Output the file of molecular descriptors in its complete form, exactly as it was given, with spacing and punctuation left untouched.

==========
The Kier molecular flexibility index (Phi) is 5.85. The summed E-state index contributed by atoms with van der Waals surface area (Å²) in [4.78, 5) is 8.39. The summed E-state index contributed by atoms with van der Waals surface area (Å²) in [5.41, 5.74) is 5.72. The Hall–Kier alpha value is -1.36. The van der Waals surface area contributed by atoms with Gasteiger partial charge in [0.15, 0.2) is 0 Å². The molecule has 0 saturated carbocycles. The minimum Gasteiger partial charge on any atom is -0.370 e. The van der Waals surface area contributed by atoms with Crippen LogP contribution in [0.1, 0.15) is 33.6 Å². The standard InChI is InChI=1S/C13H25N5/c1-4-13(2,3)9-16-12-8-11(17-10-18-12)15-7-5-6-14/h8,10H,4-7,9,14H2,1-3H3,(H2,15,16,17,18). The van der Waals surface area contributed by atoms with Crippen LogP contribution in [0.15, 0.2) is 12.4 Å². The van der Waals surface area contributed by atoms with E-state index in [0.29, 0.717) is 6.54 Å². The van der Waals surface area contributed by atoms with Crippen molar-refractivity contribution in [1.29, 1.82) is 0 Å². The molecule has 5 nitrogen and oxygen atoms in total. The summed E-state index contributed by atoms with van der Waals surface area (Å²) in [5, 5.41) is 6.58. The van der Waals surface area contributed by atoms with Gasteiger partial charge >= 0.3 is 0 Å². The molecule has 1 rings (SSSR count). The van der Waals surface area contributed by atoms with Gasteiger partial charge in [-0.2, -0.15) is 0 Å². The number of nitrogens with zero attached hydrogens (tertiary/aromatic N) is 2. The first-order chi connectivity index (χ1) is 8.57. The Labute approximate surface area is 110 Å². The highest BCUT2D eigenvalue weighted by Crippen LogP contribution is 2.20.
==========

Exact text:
The Kier molecular flexibility index (Phi) is 5.85. The summed E-state index contributed by atoms with van der Waals surface area (Å²) in [4.78, 5) is 8.39. The summed E-state index contributed by atoms with van der Waals surface area (Å²) in [5.41, 5.74) is 5.72. The Hall–Kier alpha value is -1.36. The van der Waals surface area contributed by atoms with Gasteiger partial charge in [0.15, 0.2) is 0 Å². The molecule has 0 saturated carbocycles. The minimum Gasteiger partial charge on any atom is -0.370 e. The van der Waals surface area contributed by atoms with Crippen LogP contribution in [0.1, 0.15) is 33.6 Å². The standard InChI is InChI=1S/C13H25N5/c1-4-13(2,3)9-16-12-8-11(17-10-18-12)15-7-5-6-14/h8,10H,4-7,9,14H2,1-3H3,(H2,15,16,17,18). The van der Waals surface area contributed by atoms with Crippen LogP contribution in [0.15, 0.2) is 12.4 Å². The van der Waals surface area contributed by atoms with E-state index in [0.29, 0.717) is 6.54 Å². The van der Waals surface area contributed by atoms with Crippen molar-refractivity contribution in [1.29, 1.82) is 0 Å². The molecule has 5 nitrogen and oxygen atoms in total. The summed E-state index contributed by atoms with van der Waals surface area (Å²) in [5, 5.41) is 6.58. The van der Waals surface area contributed by atoms with Gasteiger partial charge >= 0.3 is 0 Å². The molecule has 1 rings (SSSR count). The van der Waals surface area contributed by atoms with Gasteiger partial charge in [-0.2, -0.15) is 0 Å². The number of nitrogens with zero attached hydrogens (tertiary/aromatic N) is 2. The first-order chi connectivity index (χ1) is 8.57. The Labute approximate surface area is 110 Å². The highest BCUT2D eigenvalue weighted by Crippen LogP contribution is 2.20.